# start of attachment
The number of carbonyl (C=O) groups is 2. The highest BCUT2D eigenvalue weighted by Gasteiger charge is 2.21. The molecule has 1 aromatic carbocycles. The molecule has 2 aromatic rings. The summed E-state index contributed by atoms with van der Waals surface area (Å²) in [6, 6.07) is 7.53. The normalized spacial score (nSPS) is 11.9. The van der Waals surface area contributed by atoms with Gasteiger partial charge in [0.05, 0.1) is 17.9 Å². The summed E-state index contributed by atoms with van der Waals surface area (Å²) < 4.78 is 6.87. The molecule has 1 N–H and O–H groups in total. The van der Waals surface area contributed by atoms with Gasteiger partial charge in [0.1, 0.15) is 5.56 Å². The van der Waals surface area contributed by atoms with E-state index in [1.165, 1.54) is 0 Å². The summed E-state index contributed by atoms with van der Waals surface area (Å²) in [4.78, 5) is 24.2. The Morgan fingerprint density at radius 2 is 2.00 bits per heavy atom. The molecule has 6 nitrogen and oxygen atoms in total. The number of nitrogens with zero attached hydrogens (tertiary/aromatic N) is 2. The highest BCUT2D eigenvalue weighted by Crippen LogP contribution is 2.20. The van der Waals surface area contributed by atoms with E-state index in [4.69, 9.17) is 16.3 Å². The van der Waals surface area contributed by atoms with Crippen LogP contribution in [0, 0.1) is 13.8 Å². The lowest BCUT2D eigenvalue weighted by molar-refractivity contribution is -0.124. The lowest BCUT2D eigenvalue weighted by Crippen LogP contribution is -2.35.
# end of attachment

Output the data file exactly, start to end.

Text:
The number of carbonyl (C=O) groups is 2. The highest BCUT2D eigenvalue weighted by Gasteiger charge is 2.21. The molecule has 1 aromatic carbocycles. The molecule has 2 aromatic rings. The summed E-state index contributed by atoms with van der Waals surface area (Å²) in [6, 6.07) is 7.53. The normalized spacial score (nSPS) is 11.9. The van der Waals surface area contributed by atoms with Gasteiger partial charge in [0.05, 0.1) is 17.9 Å². The summed E-state index contributed by atoms with van der Waals surface area (Å²) < 4.78 is 6.87. The molecule has 1 N–H and O–H groups in total. The van der Waals surface area contributed by atoms with Gasteiger partial charge in [0.1, 0.15) is 5.56 Å². The van der Waals surface area contributed by atoms with E-state index in [1.165, 1.54) is 0 Å². The summed E-state index contributed by atoms with van der Waals surface area (Å²) in [4.78, 5) is 24.2. The Morgan fingerprint density at radius 2 is 2.00 bits per heavy atom. The molecule has 6 nitrogen and oxygen atoms in total. The number of nitrogens with zero attached hydrogens (tertiary/aromatic N) is 2. The highest BCUT2D eigenvalue weighted by Crippen LogP contribution is 2.20. The van der Waals surface area contributed by atoms with E-state index in [4.69, 9.17) is 16.3 Å². The van der Waals surface area contributed by atoms with Crippen LogP contribution in [0, 0.1) is 13.8 Å². The lowest BCUT2D eigenvalue weighted by molar-refractivity contribution is -0.124. The lowest BCUT2D eigenvalue weighted by Crippen LogP contribution is -2.35.